The policy analysis provided by the Charles Schwab & Co., Inc., does not constitute and should not be interpreted as an endorsement of any political party, nor should the analysis be considered tax advice.
Congress has just passed the most sweeping tax overhaul effort in decades, and investors have many questions: How will this affect me? What should I do now?
Here are some things to consider, based on the questions I’m hearing most frequently about the changes to the tax code:
What should I do today to prepare for the new tax rules?
In general, investors should not make significant changes to their investments or financial plans right now. We believe investors should not overreact to changes in tax law or market movements, especially if they have a long-term investment strategy and financial plan.
What effect will the new tax plan have on my 2017 or future tax liability?
Most of the provisions in the plan will phase in starting in 2018, with many of the changes expiring after 2025. It’s unlikely that anything within the new tax plan will have an effect on your 2017 tax return.
The new tax code has seven brackets for individuals including 10%, 12%, 22%, 24%, 32%, 35% and 37%. The new 37% top rate would apply to taxable income in excess of $500,000 for single filers and $600,000 for joint filers.
Independent think tanks, including the Tax Foundation and the Tax Policy Center, have projected that the main provisions in the new tax plan would provide a net benefit to most taxpayers. Our conclusion is similar, but it’s important to remember that details will vary by individual, depending on each taxpayer’s situation.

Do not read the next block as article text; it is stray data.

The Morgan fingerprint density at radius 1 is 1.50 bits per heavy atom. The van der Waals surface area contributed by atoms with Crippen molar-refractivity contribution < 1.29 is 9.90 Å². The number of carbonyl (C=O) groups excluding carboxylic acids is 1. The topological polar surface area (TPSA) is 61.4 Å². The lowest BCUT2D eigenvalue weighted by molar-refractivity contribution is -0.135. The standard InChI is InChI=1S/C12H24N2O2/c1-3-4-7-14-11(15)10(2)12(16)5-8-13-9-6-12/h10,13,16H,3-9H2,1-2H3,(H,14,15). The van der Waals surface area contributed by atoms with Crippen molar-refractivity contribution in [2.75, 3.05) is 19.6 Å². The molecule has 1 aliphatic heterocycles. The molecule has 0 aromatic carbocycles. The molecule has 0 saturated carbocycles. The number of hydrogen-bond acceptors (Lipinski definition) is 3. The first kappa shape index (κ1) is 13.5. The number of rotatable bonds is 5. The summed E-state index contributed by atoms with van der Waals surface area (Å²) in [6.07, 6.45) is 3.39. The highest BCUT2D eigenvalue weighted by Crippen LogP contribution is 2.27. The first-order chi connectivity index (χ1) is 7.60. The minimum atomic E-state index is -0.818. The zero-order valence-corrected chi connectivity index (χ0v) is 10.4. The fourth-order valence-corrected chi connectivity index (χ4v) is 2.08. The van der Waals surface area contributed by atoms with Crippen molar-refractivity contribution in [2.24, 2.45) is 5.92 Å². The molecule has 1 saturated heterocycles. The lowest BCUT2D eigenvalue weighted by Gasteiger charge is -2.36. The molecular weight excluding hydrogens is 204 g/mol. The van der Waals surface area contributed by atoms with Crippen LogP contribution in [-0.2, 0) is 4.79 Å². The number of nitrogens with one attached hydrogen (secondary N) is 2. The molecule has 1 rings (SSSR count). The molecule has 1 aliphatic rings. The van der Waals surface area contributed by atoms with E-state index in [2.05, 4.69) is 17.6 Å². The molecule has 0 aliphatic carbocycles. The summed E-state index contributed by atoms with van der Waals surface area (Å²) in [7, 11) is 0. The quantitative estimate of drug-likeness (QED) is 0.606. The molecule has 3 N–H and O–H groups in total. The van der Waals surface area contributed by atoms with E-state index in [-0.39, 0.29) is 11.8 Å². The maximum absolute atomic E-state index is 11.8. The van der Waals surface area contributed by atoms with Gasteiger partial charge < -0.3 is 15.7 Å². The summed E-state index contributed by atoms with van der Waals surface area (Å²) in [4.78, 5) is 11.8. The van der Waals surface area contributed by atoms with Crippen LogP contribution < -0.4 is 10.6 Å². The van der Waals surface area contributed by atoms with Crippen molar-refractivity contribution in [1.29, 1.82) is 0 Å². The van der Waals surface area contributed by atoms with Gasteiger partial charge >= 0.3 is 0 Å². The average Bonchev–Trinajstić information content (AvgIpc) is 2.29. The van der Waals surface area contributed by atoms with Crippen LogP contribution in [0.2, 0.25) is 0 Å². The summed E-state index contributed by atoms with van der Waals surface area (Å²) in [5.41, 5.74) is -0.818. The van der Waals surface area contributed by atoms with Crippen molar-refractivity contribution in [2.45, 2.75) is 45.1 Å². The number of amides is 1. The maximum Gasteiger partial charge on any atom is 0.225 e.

Should I push medical expenses into 2017?
Medical decisions should be based on a conversation between you and your doctor. So don’t let tax issues cloud your decision-making process, especially when it comes to your health. The new tax plan continues to allow the deduction for medical expenses, and would temporarily allow taxpayers to deduct qualified medical expenses that exceed 7.5% of their adjusted gross income in 2017 and 2018, from 10% currently, after which the limit changes back to 10%.
Should I make additional charitable contributions this year, in case I’m not able to itemize my deductions next year?
If you have enough to meet your needs, giving to others is always a good thing. The new tax plan retains the deduction for charitable giving—but with the potential loss of many itemized deductions, some people may decide to use the standard deduction, instead of itemizing.
If you think you may be on the borderline between using the standard deduction or itemizing, it’s a good idea to talk to your tax advisor to see if you could benefit from some additional giving this year versus waiting until next year. Of course, getting a tax deduction is only a side benefit of charitable giving, so it’s better to base your charitable-giving decision on other factors, such as the satisfaction of helping worthy causes.
Should I wait to sell assets until 2018, when my tax rate may be lower?